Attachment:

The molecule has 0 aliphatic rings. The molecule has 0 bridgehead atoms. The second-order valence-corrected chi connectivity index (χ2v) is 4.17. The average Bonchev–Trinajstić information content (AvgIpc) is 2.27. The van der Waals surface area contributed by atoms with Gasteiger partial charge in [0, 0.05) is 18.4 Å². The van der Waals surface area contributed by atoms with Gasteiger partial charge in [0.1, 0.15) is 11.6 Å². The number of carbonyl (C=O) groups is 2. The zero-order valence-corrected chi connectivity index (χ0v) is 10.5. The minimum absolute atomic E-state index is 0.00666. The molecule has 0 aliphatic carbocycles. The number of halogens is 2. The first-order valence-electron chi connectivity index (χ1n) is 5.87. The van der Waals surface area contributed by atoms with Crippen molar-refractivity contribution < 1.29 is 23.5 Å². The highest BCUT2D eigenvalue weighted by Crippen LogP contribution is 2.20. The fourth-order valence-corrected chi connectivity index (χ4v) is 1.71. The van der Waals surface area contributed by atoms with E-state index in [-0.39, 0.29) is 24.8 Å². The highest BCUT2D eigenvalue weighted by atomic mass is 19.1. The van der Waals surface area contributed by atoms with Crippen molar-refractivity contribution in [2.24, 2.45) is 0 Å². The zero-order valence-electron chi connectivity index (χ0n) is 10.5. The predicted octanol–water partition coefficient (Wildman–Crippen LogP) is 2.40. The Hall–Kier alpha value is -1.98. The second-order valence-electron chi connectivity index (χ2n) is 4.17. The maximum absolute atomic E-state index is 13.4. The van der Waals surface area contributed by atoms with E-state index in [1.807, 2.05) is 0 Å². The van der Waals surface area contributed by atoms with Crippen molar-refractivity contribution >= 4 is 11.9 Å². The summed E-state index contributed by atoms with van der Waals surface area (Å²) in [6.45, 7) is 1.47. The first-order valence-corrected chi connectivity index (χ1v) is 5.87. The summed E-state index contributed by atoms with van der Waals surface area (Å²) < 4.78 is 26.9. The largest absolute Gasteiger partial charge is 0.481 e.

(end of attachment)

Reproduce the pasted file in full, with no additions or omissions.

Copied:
The molecule has 0 aliphatic rings. The molecule has 0 bridgehead atoms. The second-order valence-corrected chi connectivity index (χ2v) is 4.17. The average Bonchev–Trinajstić information content (AvgIpc) is 2.27. The van der Waals surface area contributed by atoms with Gasteiger partial charge in [0, 0.05) is 18.4 Å². The van der Waals surface area contributed by atoms with Gasteiger partial charge in [0.1, 0.15) is 11.6 Å². The number of carbonyl (C=O) groups is 2. The zero-order valence-corrected chi connectivity index (χ0v) is 10.5. The minimum absolute atomic E-state index is 0.00666. The molecule has 0 aliphatic carbocycles. The number of halogens is 2. The first-order valence-electron chi connectivity index (χ1n) is 5.87. The van der Waals surface area contributed by atoms with Crippen molar-refractivity contribution < 1.29 is 23.5 Å². The highest BCUT2D eigenvalue weighted by Crippen LogP contribution is 2.20. The fourth-order valence-corrected chi connectivity index (χ4v) is 1.71. The van der Waals surface area contributed by atoms with E-state index in [-0.39, 0.29) is 24.8 Å². The highest BCUT2D eigenvalue weighted by atomic mass is 19.1. The van der Waals surface area contributed by atoms with Crippen molar-refractivity contribution in [2.24, 2.45) is 0 Å². The zero-order valence-electron chi connectivity index (χ0n) is 10.5. The predicted octanol–water partition coefficient (Wildman–Crippen LogP) is 2.40. The Hall–Kier alpha value is -1.98. The second-order valence-electron chi connectivity index (χ2n) is 4.17. The maximum absolute atomic E-state index is 13.4. The van der Waals surface area contributed by atoms with E-state index in [1.807, 2.05) is 0 Å². The van der Waals surface area contributed by atoms with Crippen molar-refractivity contribution >= 4 is 11.9 Å². The summed E-state index contributed by atoms with van der Waals surface area (Å²) in [6.45, 7) is 1.47. The first-order valence-corrected chi connectivity index (χ1v) is 5.87. The summed E-state index contributed by atoms with van der Waals surface area (Å²) < 4.78 is 26.9. The largest absolute Gasteiger partial charge is 0.481 e.